managerial, behavioral and legal risks (e.g. Kliem 2004).Rather than choosing an offshoring vendor based ongeographical location, these parties conclude that the successof offshoring highly depends on the capacity, experience andknowledge that the offshore vendor has in regards to thetype of service the company looking to offshore requires.Their main argument is that IT services & development isbecoming more of a commodity rather than a service, similarto manufacturing industries. Harrison & McMillan (2006)argues that IT is likely to become similar to manufacturingindustries such as automotive and textile, where productionlines will be formed to provide simple coding of well specifiedprograms that can be developed similar to commoditizedtasks in manufacturing industries (Carr, 2003).In this regards, these scholars believe that choosing an ITvendor with the experience and capacity to deliver on theirservices are the most vital elements when creating asuccessful offshore model as well as proper planning andmanagement by the firm wishing to offshore.In this paper, we will critically examine evidence whichsupport both sides of the argument. We will identify some of the key elements which have been presented to supporteither sides of the argument, and summarize the main pointsdrawn to come to a conclusion as to whether or not thegeographical location of a company has an effect onincreasing the likelihood that an offshore project will result insuccess for a particular firm.
It is a well-known fact that certain geographical locations aremore preferred than others when offshoring IT services.Certain parties agree that determining the offshoringlocation is deemed to be a key aspect of making decisionsregarding offshoring, and the rationale for selecting particularlocations over others has been researched by a number of studies in recent years (e.g.Manning et al. 2009). Recent studies suggest that certain geographical areas havebecome experts in a specific service field over time. Forexample, India has become a well renowned destination forfirms wishing to outsource their IT or Back-office services,whereas the Philippines has become renowned for providingcall center services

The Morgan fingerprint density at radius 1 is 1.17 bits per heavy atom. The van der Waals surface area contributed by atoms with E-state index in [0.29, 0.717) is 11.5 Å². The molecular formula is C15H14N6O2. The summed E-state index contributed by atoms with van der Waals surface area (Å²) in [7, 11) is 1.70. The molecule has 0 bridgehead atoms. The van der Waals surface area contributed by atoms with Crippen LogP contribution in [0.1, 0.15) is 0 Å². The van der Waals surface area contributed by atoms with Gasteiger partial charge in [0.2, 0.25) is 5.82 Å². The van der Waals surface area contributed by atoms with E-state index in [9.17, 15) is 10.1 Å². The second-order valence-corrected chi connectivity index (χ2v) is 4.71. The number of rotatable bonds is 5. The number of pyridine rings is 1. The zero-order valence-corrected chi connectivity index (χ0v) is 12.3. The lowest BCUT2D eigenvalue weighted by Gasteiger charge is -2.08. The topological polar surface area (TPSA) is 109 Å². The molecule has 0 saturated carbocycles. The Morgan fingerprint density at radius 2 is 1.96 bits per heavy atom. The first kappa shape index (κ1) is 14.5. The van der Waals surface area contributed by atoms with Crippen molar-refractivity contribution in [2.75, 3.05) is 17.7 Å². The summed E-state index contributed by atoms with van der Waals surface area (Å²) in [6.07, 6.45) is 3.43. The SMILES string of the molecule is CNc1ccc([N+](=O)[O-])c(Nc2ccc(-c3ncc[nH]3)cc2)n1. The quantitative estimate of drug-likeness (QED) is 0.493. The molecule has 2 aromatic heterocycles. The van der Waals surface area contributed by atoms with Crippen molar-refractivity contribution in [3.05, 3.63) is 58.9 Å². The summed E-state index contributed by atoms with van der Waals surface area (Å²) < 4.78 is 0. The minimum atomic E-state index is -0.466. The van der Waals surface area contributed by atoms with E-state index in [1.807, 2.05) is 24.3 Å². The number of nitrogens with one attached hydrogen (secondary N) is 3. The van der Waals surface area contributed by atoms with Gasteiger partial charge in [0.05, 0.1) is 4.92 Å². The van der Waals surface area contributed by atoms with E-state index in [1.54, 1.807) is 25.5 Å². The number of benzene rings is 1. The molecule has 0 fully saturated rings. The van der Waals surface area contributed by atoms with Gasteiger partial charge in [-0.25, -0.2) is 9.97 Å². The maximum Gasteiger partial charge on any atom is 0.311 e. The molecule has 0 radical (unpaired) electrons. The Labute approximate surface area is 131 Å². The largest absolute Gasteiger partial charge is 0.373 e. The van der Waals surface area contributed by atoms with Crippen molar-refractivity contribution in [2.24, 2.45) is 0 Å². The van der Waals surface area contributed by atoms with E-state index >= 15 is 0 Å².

(Lewin & Peeters 2006).
As seen in Table 1, India is by far the most preferred locationfor business process and IT applications, followed by China,and other nations such as the Philippines, Mexico, LatinAmerica and Canada. It is also interesting to note that “OtherAsian Countries” (Indonesia, Malaysia, Vietnam etc.) make up7% of the overall locations in offshoring as well.
% of existingimplementations% of newimplementations(next 18 to 36 months)
Canada / Mexico
Table 1: Location of Offshoring (Lewin & Peeters 2006)
So why are firms looking at offshoring their services tospecific countries like India, rather than other countriesaround the world?To answer this question, we must understand some of thefactors firms consider when looking for an offshore vendor.Lewins & Peeters (2006) conducted research as to see whatthe primary drivers for firms to offshore were and came upwith the following results:
Strategic Drivers % of respondents citingdriver as important
Taking out cost 93%Competitive pressure 69%Improving service levels 56%Accessing qualified personnel 55%
Table 2: Strategic Drivers of Offshoring (Lewins & Peeters 2006)
Based on Table 2, we are able to see that there needs to be adistinct advantage in labour costs due to competitivepressure in order for firms to offshore. The primary driverfirms look to offshore their work is to reduce the high labourcosts associated with hiring IT specialists, so they may staycompetitive in the market.Table 3 shows the average salaries of a programmer inrelative countries in 2003, and the projected increase it isexpecting by 2015.
Projected Programmer Annual Salaries
2003 2015 % Change
$74,486 $85,000 14%
$30,338 $35,000 15%
$6,930 $9,000 30%
$6,549 $9,000 37%
$39,879 $65,000 63%
$5,852 $10,000 71%
$38,450 $67,000 74%
$37,250 $65,000 74%
$6,350 $20,000 215%